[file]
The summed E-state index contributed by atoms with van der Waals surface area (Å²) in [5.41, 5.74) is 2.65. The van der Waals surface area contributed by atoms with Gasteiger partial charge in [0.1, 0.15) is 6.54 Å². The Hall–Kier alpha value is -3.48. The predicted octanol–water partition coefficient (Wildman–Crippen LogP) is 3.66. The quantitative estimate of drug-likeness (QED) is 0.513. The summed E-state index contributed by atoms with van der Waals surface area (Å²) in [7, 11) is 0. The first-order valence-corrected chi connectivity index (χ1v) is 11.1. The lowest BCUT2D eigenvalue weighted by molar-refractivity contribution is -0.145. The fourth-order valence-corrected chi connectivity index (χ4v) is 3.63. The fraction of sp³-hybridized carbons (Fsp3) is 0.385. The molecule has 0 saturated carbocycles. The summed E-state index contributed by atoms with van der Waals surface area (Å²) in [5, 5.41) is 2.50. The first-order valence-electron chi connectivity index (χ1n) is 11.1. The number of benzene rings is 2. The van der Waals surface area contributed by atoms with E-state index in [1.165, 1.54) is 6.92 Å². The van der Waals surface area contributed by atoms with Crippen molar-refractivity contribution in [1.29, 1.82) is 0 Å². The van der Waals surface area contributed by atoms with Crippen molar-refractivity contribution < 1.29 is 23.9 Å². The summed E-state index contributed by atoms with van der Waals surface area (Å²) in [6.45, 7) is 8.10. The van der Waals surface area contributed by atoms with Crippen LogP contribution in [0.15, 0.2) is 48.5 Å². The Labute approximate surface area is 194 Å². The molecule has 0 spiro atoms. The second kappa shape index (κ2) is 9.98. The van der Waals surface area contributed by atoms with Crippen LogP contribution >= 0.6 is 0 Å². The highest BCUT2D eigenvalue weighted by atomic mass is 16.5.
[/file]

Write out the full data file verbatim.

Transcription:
The summed E-state index contributed by atoms with van der Waals surface area (Å²) in [5.41, 5.74) is 2.65. The van der Waals surface area contributed by atoms with Gasteiger partial charge in [0.1, 0.15) is 6.54 Å². The Hall–Kier alpha value is -3.48. The predicted octanol–water partition coefficient (Wildman–Crippen LogP) is 3.66. The quantitative estimate of drug-likeness (QED) is 0.513. The summed E-state index contributed by atoms with van der Waals surface area (Å²) in [7, 11) is 0. The first-order valence-corrected chi connectivity index (χ1v) is 11.1. The lowest BCUT2D eigenvalue weighted by molar-refractivity contribution is -0.145. The fourth-order valence-corrected chi connectivity index (χ4v) is 3.63. The fraction of sp³-hybridized carbons (Fsp3) is 0.385. The molecule has 0 saturated carbocycles. The summed E-state index contributed by atoms with van der Waals surface area (Å²) in [5, 5.41) is 2.50. The first-order valence-electron chi connectivity index (χ1n) is 11.1. The number of benzene rings is 2. The van der Waals surface area contributed by atoms with E-state index in [1.165, 1.54) is 6.92 Å². The van der Waals surface area contributed by atoms with Crippen molar-refractivity contribution in [1.29, 1.82) is 0 Å². The van der Waals surface area contributed by atoms with Crippen molar-refractivity contribution < 1.29 is 23.9 Å². The summed E-state index contributed by atoms with van der Waals surface area (Å²) in [6.45, 7) is 8.10. The van der Waals surface area contributed by atoms with Crippen LogP contribution in [0.15, 0.2) is 48.5 Å². The Labute approximate surface area is 194 Å². The molecule has 0 spiro atoms. The second kappa shape index (κ2) is 9.98. The van der Waals surface area contributed by atoms with Crippen LogP contribution >= 0.6 is 0 Å². The highest BCUT2D eigenvalue weighted by atomic mass is 16.5.